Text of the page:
To hear more jazz songs that merge the musical artistry of the new with the traditions of the old, check out our album, Old New Borrowed & Blue, which is available in our store and on all major music platforms.   

What is a reed? What is a double reed?

What is a reed? What is a double reed?

If you’re not a musician, when you hear the word ‘reed,’ you probably think of the tall, slender green leaf that grows and sways on the outskirts of ponds and lakes. But did you know that the mouthpieces of woodwind instruments, like the clarinet, oboe, and saxophone, are all made from the hollow stems of these plants?

Giant Reed (Arundo donax)
from Wikipedia.org

The cane of the Arundo donax, which is also known as the giant reed plant, is stripped of its leaves, and left outside to soak in the sun, resulting in a nice golden-brown color.  The canes are then dried by the wind, and aged for a few years, until they are placed inside a humidity-controlled factory where they are cut into smaller tubes and split into four thin pieces. Next, the cane is cleaned, cut, and sanded into a shape that is flat on one side and conical on the other. Finally, it’s time for the most important step—the reed-cutting process. With a blade, the red is shaved, gently and carefully, from the back toward the tip and then lastly, the very top is cut ever so precisely.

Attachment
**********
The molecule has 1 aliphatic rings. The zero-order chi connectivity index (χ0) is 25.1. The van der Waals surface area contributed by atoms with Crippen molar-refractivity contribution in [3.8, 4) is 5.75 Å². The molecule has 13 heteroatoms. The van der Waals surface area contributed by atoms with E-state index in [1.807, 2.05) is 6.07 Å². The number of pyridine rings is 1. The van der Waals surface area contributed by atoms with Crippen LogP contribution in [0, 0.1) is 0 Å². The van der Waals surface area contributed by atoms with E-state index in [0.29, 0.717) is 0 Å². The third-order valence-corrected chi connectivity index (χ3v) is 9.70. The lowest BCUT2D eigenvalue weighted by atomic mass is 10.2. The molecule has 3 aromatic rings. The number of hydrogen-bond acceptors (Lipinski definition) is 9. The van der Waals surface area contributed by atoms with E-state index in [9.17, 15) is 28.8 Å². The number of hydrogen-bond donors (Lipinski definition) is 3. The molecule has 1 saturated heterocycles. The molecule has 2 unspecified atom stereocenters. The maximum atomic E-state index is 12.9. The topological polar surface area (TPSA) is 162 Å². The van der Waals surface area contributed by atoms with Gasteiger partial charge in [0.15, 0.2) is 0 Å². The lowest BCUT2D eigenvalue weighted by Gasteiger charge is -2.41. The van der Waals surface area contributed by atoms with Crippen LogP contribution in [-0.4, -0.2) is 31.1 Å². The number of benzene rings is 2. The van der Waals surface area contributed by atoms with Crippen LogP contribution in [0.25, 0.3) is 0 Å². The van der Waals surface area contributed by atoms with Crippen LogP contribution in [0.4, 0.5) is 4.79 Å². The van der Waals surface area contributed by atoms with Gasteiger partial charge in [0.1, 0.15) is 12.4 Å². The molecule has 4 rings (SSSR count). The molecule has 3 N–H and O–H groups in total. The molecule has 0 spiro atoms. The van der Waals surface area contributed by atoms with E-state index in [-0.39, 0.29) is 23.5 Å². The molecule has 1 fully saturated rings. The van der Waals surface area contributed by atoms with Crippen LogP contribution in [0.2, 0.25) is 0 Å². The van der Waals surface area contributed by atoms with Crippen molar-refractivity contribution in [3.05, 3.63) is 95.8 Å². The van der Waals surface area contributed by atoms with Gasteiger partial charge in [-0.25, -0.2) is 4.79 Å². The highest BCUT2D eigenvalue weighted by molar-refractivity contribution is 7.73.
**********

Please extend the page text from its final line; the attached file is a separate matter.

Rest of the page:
Sounds like a lot of work for such a tiny, fragile, thin reed? Well, you’re right—it sure is a lot of work, but for good reason. The reed is what vibrates and creates sound. Without a reed, the instrument simply cannot be played. That is why many professional oboists and bassoonists will purchase cane—already sanded into a flat-conical shape—and cut their reeds themselves.